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Chronicling a time now passing from memory to history, the library-museum is both a center for serious scholarship and a focus for Boston's nostalgia for her native son. The stark, white, prowlike building (another modernist monument designed by I. M. Pei) at this harbor-enclosed site pays homage to the life and presidency of John F. Kennedy and to members of his family, including his wife, Jacqueline, and brother Robert.
The Kennedy Library is the official repository of his presidential papers; the museum displays a trove of Kennedy memorabilia, including re-creations of his desk in the Oval Office and of the television studio in which he debated Richard M. Nixon in the 1960 election. At the entrance, high and dry during the summer months, is the president's 26-foot sailboat; inside, two theaters show a film about his life. The museum exhibits, ranging from the Cuban missile crisis to his assassination, include 20 video presentations. There's also a permanent display on the late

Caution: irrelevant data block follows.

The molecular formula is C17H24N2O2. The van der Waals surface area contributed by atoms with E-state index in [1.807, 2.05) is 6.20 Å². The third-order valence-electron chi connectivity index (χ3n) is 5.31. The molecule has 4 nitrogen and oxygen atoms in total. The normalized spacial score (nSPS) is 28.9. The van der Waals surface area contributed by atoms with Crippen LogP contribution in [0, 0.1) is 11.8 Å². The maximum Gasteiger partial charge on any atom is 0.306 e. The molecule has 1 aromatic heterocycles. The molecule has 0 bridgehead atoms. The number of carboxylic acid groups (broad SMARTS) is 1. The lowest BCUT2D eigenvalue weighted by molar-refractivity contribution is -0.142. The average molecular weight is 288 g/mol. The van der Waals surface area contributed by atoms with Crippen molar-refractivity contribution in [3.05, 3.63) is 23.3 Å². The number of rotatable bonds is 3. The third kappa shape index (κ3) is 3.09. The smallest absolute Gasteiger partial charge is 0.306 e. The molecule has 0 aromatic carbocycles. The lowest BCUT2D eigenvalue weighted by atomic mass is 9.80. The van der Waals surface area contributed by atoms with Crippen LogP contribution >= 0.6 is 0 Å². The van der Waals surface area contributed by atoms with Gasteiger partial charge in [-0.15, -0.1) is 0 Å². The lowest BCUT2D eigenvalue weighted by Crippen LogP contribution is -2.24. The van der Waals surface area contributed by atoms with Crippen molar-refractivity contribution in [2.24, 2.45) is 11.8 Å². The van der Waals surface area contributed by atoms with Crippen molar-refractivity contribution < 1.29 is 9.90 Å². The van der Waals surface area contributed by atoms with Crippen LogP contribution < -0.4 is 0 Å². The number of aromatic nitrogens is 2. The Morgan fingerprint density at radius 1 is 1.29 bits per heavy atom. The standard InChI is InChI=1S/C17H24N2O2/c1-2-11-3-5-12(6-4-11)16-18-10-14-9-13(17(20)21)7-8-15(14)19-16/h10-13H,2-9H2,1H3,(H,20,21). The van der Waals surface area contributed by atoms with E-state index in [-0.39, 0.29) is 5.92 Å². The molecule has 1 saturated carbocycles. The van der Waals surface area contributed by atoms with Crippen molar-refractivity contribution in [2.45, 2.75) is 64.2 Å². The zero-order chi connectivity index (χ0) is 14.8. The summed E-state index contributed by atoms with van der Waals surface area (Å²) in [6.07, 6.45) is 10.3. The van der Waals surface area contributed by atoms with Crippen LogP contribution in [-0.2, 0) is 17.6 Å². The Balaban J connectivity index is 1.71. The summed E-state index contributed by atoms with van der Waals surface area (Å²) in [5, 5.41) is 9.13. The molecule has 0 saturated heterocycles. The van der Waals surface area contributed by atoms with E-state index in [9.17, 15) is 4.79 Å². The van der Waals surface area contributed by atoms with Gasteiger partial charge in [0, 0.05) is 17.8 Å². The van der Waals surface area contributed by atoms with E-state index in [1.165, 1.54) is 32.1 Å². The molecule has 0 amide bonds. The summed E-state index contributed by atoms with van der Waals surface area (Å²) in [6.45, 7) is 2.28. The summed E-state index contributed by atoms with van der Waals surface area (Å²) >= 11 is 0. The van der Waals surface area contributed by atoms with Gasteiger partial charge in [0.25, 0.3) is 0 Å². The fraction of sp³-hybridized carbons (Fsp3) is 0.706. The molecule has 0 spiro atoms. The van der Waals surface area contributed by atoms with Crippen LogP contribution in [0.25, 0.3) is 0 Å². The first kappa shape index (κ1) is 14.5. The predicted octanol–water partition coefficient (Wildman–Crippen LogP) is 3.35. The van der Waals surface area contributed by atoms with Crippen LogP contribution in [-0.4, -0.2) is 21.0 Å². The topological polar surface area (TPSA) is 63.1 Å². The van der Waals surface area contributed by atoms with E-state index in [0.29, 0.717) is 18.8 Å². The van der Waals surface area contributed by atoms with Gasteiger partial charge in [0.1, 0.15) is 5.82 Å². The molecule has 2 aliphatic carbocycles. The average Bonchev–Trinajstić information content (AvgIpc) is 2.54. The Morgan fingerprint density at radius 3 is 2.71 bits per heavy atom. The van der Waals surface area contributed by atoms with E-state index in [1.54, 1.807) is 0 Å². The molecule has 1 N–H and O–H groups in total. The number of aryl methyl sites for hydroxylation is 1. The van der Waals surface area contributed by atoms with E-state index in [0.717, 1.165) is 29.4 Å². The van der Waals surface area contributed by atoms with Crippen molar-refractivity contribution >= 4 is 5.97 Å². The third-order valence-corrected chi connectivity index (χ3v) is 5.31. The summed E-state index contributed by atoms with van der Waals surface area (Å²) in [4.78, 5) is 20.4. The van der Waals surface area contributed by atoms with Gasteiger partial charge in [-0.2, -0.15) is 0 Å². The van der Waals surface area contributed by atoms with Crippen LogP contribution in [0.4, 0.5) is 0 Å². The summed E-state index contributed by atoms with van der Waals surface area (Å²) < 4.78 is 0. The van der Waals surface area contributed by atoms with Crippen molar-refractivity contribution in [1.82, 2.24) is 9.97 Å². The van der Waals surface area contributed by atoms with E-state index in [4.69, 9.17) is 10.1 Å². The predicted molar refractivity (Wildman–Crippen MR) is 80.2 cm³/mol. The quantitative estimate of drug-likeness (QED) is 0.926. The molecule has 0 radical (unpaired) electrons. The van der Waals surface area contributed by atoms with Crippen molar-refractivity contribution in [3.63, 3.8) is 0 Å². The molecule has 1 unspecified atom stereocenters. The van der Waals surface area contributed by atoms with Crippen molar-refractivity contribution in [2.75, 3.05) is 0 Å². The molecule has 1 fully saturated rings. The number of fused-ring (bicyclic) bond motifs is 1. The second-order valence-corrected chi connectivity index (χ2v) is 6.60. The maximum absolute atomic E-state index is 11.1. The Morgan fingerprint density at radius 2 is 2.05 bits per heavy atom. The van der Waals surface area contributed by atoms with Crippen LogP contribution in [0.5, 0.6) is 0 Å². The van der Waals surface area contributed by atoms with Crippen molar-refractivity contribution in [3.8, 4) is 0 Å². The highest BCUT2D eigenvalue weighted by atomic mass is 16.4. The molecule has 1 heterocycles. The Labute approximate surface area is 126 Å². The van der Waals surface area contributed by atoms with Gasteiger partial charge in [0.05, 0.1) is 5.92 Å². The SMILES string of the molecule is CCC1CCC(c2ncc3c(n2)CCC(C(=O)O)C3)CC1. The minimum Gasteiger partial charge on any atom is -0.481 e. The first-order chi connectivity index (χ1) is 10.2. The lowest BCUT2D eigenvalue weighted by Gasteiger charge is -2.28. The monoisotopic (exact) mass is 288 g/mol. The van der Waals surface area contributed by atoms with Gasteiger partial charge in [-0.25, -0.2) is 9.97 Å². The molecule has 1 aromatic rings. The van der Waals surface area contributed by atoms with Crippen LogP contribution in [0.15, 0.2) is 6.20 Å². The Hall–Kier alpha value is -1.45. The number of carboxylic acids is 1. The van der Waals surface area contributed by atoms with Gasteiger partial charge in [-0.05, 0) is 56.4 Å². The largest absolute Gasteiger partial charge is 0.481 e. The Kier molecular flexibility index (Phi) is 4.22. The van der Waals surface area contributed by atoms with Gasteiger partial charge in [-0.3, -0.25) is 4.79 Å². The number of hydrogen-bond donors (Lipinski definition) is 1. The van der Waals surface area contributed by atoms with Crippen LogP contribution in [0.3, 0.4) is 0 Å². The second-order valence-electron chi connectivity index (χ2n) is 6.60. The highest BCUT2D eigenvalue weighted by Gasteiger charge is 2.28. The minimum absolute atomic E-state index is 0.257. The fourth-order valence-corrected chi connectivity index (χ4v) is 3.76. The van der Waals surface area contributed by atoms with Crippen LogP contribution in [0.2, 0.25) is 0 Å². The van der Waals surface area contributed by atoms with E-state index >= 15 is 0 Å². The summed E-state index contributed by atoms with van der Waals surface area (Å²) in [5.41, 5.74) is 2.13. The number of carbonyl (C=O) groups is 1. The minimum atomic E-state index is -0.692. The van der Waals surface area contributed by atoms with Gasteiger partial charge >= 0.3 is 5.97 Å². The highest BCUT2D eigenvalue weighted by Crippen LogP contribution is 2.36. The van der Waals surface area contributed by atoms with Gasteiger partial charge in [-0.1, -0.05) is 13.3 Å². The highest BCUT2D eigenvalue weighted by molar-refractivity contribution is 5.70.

Jacqueline Kennedy Onassis, including some samples of her distinctive wardrobe and such personal mementos as a first edition of One Special Summer, the book she and her sister wrote and illustrated shortly after a 1951 trip to Paris. A re-creation of the office Robert Kennedy occupied as attorney general from 1961 to 1964 complements "legacy" videos of John's idealistic younger brother. As a somber note in an otherwise gung-ho museum, continuous videos of the first news bulletin of the assassination and the funeral are shown in a darkened hall. Fourth-floor research facilities are open only to serious scholars. The Steven M. Smith Hall provides space for meetings and events; the facility also includes a store and a small café.
Columbia Point, Boston, Massachusetts, 02121, United States
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